Those who've been reading my ramblings here at for any amount of time know that I'm an investor in Akamai Technologies (NASDAQ:AKAM). I consider the company a Rule Breaker. (You can read why here if you have a subscription to Motley Fool Rule Breakers.)

Yesterday, Akamai, which specializes in speeding the delivery of content and software over the Web, announced that it had finally settled a long-standing legal dispute with former rival Digital Island, now bankrupt and known as Cable & Wireless Internet Services. The fight dates back to December 2001, when a patent lawsuit was decided in Akamai's favor, though three provisions of the patent were, at the time, determined invalid. Recently, however, a Federal District Court overturned that ruling and upheld all provisions of the patent.

Still, both victories had been more symbolic than anything else, as damages weren't agreed upon -- that is, until yesterday. Even then, investors were left wondering by the press release, which said squat about how much Akamai expects to receive. Judging from their buying today -- Akamai's stock is trading more than 3% higher as of this writing -- investors appear to think it's a material windfall. (Oops.)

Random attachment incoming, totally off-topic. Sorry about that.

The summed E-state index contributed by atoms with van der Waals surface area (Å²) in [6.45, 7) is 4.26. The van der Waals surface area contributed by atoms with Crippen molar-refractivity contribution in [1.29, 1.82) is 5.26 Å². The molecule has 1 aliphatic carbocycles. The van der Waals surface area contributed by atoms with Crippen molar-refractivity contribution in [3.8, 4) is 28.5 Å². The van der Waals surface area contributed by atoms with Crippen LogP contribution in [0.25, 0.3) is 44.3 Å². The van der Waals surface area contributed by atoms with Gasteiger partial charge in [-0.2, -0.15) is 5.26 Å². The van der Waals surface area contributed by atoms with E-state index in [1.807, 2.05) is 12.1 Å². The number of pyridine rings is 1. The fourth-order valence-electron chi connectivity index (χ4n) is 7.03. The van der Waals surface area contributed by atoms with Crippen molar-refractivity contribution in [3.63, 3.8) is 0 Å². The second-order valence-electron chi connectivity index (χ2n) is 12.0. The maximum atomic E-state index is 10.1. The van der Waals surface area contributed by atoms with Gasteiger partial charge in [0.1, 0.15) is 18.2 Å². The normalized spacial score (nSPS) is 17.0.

Actually, it's not all that much. In an interview yesterday, Akamai spokespeople revealed that the deal is technically worth $4.5 million, but that with bankruptcy proceedings at Cable & Wireless Internet Services, the company expects to yield no more than $1.2 million in cash payments spread out over time. Even had that sum been paid in full last quarter it would have added only a penny per share in earnings.

The lesson here is simple: Don't assume. As an owner, you have the right -- nay, the obligation -- to ask questions of the management of your company. That's all I did. And now I know a little more about a firm I'm counting on to help meet my long-term financial goals. There's a word for that, folks: Foolish.

For related Foolishness:

  • Akamai caught a serious profit wave in the third quarter, dude.
  • I wish I had caught on to Akamai's curl when it was still a penny stock.
  • There have been days when I wished both PeopleSoft (NASDAQ:PSFT) and Oracle (NASDAQ:ORCL) had investors acting like owners.

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Fool contributor Tim Beyers owns shares of Akamai and Oracle. You can view his Fool profile and other stock holdings here.